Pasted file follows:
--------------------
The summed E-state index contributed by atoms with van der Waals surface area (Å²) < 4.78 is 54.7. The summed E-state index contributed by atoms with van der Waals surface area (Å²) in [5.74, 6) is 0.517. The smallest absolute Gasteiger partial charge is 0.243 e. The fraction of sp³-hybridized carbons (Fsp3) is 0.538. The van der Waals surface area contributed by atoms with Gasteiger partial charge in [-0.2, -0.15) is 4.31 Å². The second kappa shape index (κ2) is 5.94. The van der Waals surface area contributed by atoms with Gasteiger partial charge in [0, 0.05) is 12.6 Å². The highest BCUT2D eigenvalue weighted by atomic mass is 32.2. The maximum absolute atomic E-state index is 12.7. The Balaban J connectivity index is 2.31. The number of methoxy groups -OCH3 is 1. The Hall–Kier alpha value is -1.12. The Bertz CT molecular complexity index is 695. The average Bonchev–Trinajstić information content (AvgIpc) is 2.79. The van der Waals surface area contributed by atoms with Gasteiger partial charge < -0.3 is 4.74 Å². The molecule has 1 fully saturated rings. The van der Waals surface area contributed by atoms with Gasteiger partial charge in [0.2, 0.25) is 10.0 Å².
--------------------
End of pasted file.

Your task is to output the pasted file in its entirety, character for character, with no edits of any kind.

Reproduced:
The summed E-state index contributed by atoms with van der Waals surface area (Å²) < 4.78 is 54.7. The summed E-state index contributed by atoms with van der Waals surface area (Å²) in [5.74, 6) is 0.517. The smallest absolute Gasteiger partial charge is 0.243 e. The fraction of sp³-hybridized carbons (Fsp3) is 0.538. The van der Waals surface area contributed by atoms with Gasteiger partial charge in [-0.2, -0.15) is 4.31 Å². The second kappa shape index (κ2) is 5.94. The van der Waals surface area contributed by atoms with Gasteiger partial charge in [0, 0.05) is 12.6 Å². The highest BCUT2D eigenvalue weighted by atomic mass is 32.2. The maximum absolute atomic E-state index is 12.7. The Balaban J connectivity index is 2.31. The number of methoxy groups -OCH3 is 1. The Hall–Kier alpha value is -1.12. The Bertz CT molecular complexity index is 695. The average Bonchev–Trinajstić information content (AvgIpc) is 2.79. The van der Waals surface area contributed by atoms with Gasteiger partial charge < -0.3 is 4.74 Å². The molecule has 1 fully saturated rings. The van der Waals surface area contributed by atoms with Gasteiger partial charge in [0.2, 0.25) is 10.0 Å².